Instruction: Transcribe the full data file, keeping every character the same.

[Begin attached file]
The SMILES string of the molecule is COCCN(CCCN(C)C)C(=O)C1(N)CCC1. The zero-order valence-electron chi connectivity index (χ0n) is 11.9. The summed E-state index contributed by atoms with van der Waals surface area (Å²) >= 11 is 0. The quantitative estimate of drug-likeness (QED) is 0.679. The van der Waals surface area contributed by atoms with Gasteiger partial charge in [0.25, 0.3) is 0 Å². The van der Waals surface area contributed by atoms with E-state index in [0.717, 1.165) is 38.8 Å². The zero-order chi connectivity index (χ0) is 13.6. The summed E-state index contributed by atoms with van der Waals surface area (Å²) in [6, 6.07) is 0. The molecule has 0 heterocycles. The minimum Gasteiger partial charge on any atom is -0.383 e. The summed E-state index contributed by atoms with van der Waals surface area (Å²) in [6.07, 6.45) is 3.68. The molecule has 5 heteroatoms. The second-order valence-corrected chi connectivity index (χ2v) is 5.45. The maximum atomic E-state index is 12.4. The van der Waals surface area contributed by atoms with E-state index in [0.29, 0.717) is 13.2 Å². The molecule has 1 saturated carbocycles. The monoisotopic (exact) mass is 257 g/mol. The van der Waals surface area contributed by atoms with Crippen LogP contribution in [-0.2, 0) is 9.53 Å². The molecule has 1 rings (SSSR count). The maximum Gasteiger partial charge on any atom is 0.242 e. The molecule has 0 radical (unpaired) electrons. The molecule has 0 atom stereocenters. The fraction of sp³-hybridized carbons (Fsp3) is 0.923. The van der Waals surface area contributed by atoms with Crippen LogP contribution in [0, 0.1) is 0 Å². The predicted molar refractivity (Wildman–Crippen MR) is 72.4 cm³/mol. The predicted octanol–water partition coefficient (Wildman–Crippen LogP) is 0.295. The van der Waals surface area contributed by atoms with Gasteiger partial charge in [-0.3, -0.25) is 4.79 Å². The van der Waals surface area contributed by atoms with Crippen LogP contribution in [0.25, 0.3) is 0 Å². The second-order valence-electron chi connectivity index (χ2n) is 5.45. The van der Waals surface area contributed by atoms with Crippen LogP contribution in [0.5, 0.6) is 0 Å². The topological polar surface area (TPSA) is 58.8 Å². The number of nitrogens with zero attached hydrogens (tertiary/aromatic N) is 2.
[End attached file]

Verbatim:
The SMILES string of the molecule is COCCN(CCCN(C)C)C(=O)C1(N)CCC1. The zero-order valence-electron chi connectivity index (χ0n) is 11.9. The summed E-state index contributed by atoms with van der Waals surface area (Å²) >= 11 is 0. The quantitative estimate of drug-likeness (QED) is 0.679. The van der Waals surface area contributed by atoms with Gasteiger partial charge in [0.25, 0.3) is 0 Å². The van der Waals surface area contributed by atoms with E-state index in [0.717, 1.165) is 38.8 Å². The zero-order chi connectivity index (χ0) is 13.6. The summed E-state index contributed by atoms with van der Waals surface area (Å²) in [6, 6.07) is 0. The molecule has 0 heterocycles. The minimum Gasteiger partial charge on any atom is -0.383 e. The summed E-state index contributed by atoms with van der Waals surface area (Å²) in [6.07, 6.45) is 3.68. The molecule has 5 heteroatoms. The second-order valence-corrected chi connectivity index (χ2v) is 5.45. The maximum atomic E-state index is 12.4. The van der Waals surface area contributed by atoms with E-state index in [0.29, 0.717) is 13.2 Å². The molecule has 1 saturated carbocycles. The monoisotopic (exact) mass is 257 g/mol. The van der Waals surface area contributed by atoms with Crippen LogP contribution in [-0.2, 0) is 9.53 Å². The molecule has 1 rings (SSSR count). The maximum Gasteiger partial charge on any atom is 0.242 e. The molecule has 0 radical (unpaired) electrons. The molecule has 0 atom stereocenters. The fraction of sp³-hybridized carbons (Fsp3) is 0.923. The van der Waals surface area contributed by atoms with Crippen LogP contribution in [0, 0.1) is 0 Å². The predicted molar refractivity (Wildman–Crippen MR) is 72.4 cm³/mol. The predicted octanol–water partition coefficient (Wildman–Crippen LogP) is 0.295. The van der Waals surface area contributed by atoms with Gasteiger partial charge in [-0.3, -0.25) is 4.79 Å². The van der Waals surface area contributed by atoms with Crippen LogP contribution in [0.25, 0.3) is 0 Å². The second-order valence-electron chi connectivity index (χ2n) is 5.45. The van der Waals surface area contributed by atoms with Crippen LogP contribution in [0.5, 0.6) is 0 Å². The topological polar surface area (TPSA) is 58.8 Å². The number of nitrogens with zero attached hydrogens (tertiary/aromatic N) is 2.